ANW9 Wingnuts

American Ninja Warrior 9's Wingnuts in Daytona Beach

The Wingnuts is an obstacle, firstly introduced as the third obstacle on American Ninja Warrior 9 in Daytona Beach.

Competitors have to jump a trampoline and must grab a ledge, which is shaped like a wingnut, and must swing horizontally to grab the second ledge. Then, they must repeat that to the third ledge, and swing to the landing platform to advance. The trampoline and the first ledge is parallel to one another.

The obstacle was proven to be surprisingly difficult for many competitors, taking out many notable competitors like Jo Jo Bynum, Caleb Watson, Casey Suchocki, Adam Grossman and tons of others with the total of 40 competitors failing the obstacle. One of the main flaws with many competitors were due to weak laches/technique. A few competitors also fell due to rushing/hitting the Plexiglas on the wingnuts. During Daytona Beach finals, only two competitors failed on this obstacle.

The Wingnuts returned on American Ninja Warrior 10 in Philadelphia. The obstacle remained the same from the previous season, except it was being moved a position forward to the fourth obstacle, after the Broken Bridge (coincidentally, both obstacles were used in Daytona Beach course on the previous season).

Wingnut Alley

ANW9 Wingnut Alley

American Ninja Warrior 9's Wingnut Alley in Stage Two

On American Ninja Warrior 9, a variation of the Wingnuts, named as the Wingnut Alley, appeared as the fifth obstacle in Stage Two, replacing the Double Wedge from the previous season. On this obstacle, competitors have to:

  • Jump from a trampoline and grab the first wingnut, which was perpendicular to the trampoline.
  • Then, they must swing horizontally to grab the second wingnut, which was 11 feet away from the first wingnut.
  • After that, they must swing again and grab the third wingnut, which was perpendicular to the second wingnut, causing competitors to switch their momentum.
  • Then, they must repeat that to the fourth wingnut, which was also perpendicular to the third wingnut, once again causing competitors to switch their momentum.
  • And finally, they must swing 12 feet to the landing platform to advance.

This version of the Wingnuts was proven to be ruthless and brutal, as it eliminated almost every competitor who attempted it, in which:

This obstacle shockingly took out Drew Drechsel, as he overshot the distance from the third to the final wingnut, slightly injured his elbow and resulted in him not having enough swing and momentum to reach the landing platform.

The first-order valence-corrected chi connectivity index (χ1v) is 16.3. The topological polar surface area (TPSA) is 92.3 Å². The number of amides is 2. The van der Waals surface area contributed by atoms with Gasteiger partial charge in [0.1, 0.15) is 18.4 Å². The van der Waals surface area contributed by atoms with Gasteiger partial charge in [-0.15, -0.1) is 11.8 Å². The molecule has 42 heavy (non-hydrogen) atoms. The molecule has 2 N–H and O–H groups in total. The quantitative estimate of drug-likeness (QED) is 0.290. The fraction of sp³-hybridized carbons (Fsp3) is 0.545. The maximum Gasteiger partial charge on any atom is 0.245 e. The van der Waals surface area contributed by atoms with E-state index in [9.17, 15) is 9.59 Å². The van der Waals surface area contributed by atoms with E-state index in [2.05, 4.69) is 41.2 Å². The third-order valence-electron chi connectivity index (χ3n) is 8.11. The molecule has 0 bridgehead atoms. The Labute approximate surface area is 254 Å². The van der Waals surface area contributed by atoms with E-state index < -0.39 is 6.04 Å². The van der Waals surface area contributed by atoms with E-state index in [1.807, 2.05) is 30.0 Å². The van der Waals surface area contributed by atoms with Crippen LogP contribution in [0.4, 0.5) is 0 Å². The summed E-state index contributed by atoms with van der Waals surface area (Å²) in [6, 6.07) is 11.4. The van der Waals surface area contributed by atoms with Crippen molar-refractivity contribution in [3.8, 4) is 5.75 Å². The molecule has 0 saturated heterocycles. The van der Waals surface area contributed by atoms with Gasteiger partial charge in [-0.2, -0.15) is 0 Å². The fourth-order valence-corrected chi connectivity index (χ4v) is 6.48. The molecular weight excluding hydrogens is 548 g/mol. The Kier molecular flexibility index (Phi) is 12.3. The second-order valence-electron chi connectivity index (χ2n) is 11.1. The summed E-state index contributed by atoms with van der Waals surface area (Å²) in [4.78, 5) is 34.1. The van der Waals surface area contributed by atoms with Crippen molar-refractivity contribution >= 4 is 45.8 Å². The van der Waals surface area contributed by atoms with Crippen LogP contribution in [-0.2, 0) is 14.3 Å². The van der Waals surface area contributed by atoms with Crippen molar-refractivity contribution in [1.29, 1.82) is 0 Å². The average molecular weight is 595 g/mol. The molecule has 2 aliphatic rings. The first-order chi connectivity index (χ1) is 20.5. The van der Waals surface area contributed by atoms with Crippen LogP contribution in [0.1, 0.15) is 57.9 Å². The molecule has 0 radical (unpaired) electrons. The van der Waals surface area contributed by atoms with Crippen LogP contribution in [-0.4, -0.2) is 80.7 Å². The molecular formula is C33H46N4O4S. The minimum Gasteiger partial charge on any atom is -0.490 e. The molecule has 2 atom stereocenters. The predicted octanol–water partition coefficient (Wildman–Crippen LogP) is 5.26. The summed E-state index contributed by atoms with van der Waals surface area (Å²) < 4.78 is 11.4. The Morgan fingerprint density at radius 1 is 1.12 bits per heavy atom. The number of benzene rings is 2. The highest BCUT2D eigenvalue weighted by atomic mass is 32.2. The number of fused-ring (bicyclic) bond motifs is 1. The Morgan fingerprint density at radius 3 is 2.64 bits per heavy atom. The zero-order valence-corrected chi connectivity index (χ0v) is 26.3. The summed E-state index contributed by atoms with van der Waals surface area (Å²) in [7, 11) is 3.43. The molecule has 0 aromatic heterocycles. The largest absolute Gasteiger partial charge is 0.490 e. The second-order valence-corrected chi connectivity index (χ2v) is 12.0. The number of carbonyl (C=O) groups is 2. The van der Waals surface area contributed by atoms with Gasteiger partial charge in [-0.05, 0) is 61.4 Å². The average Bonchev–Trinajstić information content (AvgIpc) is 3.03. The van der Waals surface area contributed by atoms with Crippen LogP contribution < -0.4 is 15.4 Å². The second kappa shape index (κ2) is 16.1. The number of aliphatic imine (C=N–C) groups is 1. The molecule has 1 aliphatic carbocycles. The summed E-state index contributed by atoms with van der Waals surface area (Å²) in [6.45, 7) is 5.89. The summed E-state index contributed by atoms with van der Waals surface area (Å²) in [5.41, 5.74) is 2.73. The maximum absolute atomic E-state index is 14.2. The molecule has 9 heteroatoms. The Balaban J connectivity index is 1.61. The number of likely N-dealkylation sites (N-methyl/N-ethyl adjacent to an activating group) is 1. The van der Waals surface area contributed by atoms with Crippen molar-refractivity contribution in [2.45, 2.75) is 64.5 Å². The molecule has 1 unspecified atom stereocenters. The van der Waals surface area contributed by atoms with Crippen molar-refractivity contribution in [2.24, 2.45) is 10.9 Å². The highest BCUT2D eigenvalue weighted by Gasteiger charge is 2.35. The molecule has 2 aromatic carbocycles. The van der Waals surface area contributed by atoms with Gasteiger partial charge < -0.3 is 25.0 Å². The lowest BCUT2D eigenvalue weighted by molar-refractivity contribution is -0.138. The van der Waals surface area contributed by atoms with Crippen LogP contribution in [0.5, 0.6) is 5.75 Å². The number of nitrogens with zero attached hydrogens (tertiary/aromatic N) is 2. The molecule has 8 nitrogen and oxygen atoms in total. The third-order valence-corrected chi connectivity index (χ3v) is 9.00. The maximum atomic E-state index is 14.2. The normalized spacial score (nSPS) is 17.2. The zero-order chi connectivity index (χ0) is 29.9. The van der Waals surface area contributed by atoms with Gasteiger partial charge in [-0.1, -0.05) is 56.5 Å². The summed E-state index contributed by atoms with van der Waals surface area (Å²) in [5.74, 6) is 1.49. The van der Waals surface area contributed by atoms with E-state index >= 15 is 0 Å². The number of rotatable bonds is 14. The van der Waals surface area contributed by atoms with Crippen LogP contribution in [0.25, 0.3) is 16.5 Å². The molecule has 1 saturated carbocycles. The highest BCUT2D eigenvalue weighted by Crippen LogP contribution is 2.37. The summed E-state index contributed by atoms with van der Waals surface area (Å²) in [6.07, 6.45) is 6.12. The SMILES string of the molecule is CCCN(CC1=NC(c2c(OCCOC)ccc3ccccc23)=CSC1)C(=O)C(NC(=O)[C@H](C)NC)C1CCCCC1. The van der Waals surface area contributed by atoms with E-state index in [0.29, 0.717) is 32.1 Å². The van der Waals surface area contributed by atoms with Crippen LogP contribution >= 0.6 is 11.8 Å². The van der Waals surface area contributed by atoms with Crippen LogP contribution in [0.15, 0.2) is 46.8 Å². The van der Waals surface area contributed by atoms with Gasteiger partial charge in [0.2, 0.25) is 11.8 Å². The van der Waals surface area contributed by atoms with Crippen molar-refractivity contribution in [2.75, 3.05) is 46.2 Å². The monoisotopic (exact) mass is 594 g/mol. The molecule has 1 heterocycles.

In the end, 24 competitors failed this obstacle and only 3 competitors could get past this obstacle and later finished Stage Two (Sean Bryan, Najee Richardson, and Joe Moravsky).

As it wasn't difficult enough, during USA vs. The World 4, the Wingnut Alley was modified by reducing the number of wingnuts from 4 to 3, making the gap between one wingnut to the other was much larger. As the result, the obstacle took out Sean Bryan from Team USA, when he failed to generate enough swing and momentum to the landing platform, slammed his back to the side of the landing platform, and fell into the water.

Competitors' Success Rate

  • All results based on the NBC broadcast and external information found
ANW Clears Attempts Percentage
ANW9 (qualifiers) 39 79 49.36%
ANW9 (finals) 30 32 93.75%
ANW9 (Wingnut Alley) 3 27 11.11%
USA vs. The World 4 (Wingnut Alley) 2 3 66.67%
Total 74 141 52.48%



The prototype design of the Wingnuts, in which Kevin Carbone submitted for the American Ninja Warrior: Obstacle Design Challenge

  • The Wingnuts was one of the eight obstacles that won the first edition of American Ninja Warrior: Obstacle Design Challenge, and designed by Kevin Carbone, who also competed in Daytona Beach as a walk-on competitor (since he didn't get a call to compete), and most notably, he beat his own obstacle creation and finished the Daytona Beach qualifiers course.
  • According to Kevin Carbone, the obstacle's name was brought up from his father's impression on the obstacle's appearance. His father (Jerry Carbone) commented that the obstacle "looks like a wingnut".
  • The original design of the obstacle is that there are six bars and must be swing horizontally to grab the next bars.
  • Kevin Carbone made a reference to the Hunger Games imagining the amounts of competitors "ghosts" fly up into the air, acknowledging the high amounts of competitor fell on this obstacle.
  • For the third straight American Ninja Warrior season, the fifth obstacle of Stage Two was a modified obstacle from the city qualifiers/city finals course, as:
  • On American Ninja Warrior 'Crashing the Course', the Wingnut Alley was entitled the 'Staggered Wingnuts, but in the actual broadcast itself, it was called the Wingnut Alley, similar with the relationship with the "Down Up Salmon Ladder" being entitled the "Double Salmon Ladder".
  • The Wingnut Alley on American Ninja Warrior 9 had the same completion rate to The Wedge during American Ninja Warrior 8's Los Angeles finals, with 11.11% of the competitors who attempted the obstacle completed it (3 out of 27 competitors completed the Wingnut Alley, and 2 out of 18 competitors completed The Wedge).